Do you feel most videogames have too many objectives? Can you do without the sense of progress and character development you get from many of the games out there? Well, Atlus has a gem for you. Baroque is a dungeon crawler that doesn't burden the player with goals, purpose, or direction. You simply delve into a randomly generated tower and kill enemies until you die. Then, you lose all your items, go back to level one, and get to do it all over again!
In all fairness, Baroque is not as terrible as it initially appears to be. During my first hour of play, I intensely hated this game. But the idea is, as you die and restart your descent into the tower, details about your situation and the game world are slowly revealed to you. It's actually an experiment in very non-traditional game design, where the player's path isn't carefully plotted out for them by the developers. I commend developer Sting for trying something new, but in practice it doesn't make for a very enjoyable experience. What's worse, when you do start to realize your character's destiny you'll likely be underwhelmed.
There is a certain breed of gamer out there that enjoys these "roguelike" adventures and aren't bothered by having their characters reset every time they die. These brave few may find Baroque to their liking, but most of us will wonder what we ever did to deserve this punishment.
When you first start the game you arrive in a post-apocalyptic world left in ruins after a disaster known as the Blaze. You have no idea who you are, where you are, or what to do. A character called the Archangel says you gotta get your butt in the tower and reach the bottom. Great, so where is the tower? Neither the Archangel nor your map is helpful. Wandering around aimlessly will bring you to a few other characters who recite one cryptic line of dialogue and, eventually, the tower, but a more detailed map would have been nice.
Baroque does feature some decent voice acting, although the translation from Japanese results in some awkward conversations. One character throws "goddammit" into his speech every other word, and while it always made me laugh, it didn't come across as natural. This particular fellow runs a training dungeon where you can practice your dungeon-delving skills, but nothing in the game points you to it so you're out of luck unless you stumble upon it.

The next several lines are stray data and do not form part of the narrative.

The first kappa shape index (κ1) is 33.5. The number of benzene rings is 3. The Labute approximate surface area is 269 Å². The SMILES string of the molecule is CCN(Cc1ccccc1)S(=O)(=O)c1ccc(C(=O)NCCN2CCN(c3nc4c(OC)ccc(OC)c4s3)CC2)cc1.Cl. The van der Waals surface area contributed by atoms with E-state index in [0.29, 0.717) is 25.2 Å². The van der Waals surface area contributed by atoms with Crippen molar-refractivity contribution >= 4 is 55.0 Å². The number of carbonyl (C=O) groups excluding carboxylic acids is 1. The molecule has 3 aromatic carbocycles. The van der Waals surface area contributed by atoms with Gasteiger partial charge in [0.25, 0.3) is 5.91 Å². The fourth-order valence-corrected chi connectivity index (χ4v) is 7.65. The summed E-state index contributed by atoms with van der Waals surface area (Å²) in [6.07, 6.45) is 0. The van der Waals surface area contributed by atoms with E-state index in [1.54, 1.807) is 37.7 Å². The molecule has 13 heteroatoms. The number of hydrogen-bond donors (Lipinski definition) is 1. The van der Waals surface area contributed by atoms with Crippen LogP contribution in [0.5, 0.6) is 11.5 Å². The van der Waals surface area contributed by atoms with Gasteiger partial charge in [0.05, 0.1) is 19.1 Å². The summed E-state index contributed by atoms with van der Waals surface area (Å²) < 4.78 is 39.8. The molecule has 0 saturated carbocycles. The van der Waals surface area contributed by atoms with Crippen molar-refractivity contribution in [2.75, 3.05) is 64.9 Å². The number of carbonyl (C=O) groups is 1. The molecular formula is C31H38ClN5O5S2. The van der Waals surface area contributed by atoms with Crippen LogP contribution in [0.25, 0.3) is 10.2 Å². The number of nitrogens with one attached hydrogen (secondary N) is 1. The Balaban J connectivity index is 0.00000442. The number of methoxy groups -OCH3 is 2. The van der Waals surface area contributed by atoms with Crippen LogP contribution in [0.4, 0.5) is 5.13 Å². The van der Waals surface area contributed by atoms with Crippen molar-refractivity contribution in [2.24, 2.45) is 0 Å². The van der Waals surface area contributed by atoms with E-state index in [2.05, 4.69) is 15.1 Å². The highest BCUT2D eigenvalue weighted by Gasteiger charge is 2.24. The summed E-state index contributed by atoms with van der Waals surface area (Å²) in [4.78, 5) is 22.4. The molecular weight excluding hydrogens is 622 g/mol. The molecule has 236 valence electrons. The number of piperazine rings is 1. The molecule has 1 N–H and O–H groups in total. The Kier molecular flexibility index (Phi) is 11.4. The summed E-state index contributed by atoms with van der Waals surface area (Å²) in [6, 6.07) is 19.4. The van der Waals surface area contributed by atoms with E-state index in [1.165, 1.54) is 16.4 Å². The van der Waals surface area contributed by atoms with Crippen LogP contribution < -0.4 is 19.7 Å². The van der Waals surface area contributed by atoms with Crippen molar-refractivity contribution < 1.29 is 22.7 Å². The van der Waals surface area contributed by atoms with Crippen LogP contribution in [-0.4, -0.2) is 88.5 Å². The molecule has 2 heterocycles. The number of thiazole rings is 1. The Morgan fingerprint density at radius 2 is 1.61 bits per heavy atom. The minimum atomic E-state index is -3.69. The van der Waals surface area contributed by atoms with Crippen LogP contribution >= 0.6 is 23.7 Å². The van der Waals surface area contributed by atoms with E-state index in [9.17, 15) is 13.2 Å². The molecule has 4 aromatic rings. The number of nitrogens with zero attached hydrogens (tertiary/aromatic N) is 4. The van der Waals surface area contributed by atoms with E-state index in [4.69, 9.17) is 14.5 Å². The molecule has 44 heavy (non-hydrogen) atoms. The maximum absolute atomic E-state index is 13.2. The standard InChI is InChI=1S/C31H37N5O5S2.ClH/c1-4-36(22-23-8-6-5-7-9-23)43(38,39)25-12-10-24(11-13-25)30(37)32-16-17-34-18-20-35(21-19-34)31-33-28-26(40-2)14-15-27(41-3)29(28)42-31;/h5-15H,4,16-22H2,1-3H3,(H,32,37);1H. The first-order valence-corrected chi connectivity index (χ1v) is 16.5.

So once you get into the tower you'll find you're quite unequipped to handle the monsters dwelling inside. You'll die and then you'll find yourself outside the tower, minus any weapons or goods you picked up inside. And that, friends, is Baroque in a nutshell. Prepare to repeat this little game a thousand times over.
It's true, each time you are killed the various denizens of Baroque will have something new to say. But none of it is helpful. The developers really should have thrown us a bone the first few times we died so that we trusted going through this routine would be worth it. But after many hours of play, you'll be none the wiser about what is going on and you'll have nothing to show for all the work you put into the game. Eventually you'll be able to transfer items out of the tower for use on your next trip, but you can only hold 20 items at a time so this abilitye is of questionable benefit to the player.
The basic mechanics of the game grow old fast. Combat is very shallow, with one attack and one special attack. The game even mans-up to its lackluster combat and tells the player not to worry about blocking or dodging -- "just charge into battle head on," it tells us. You can throw items, so that mixes things up just a bit.
Your hit points are tied to your vitality, and your vitality is constantly falling, meaning you can't take one second to relax. Further complicating matters are the NPCs scattered about the dungeon. It's difficult to tell who is friend and who is foe, so often you'll approach someone hoping for information and end up getting slashed in the face. Uh oh, you died, back to square one. Are we having fun, yet?
Visually, Baroque doesn't have much going for it. There are some cool, twisted character designs, but the environments lack detail and there is a very narrow color spectrum. This looks like a very early PlayStation 2 game. At least your weapons and armor are represented visually when equipped. The music is also that really cheesy techno-metal stuff.
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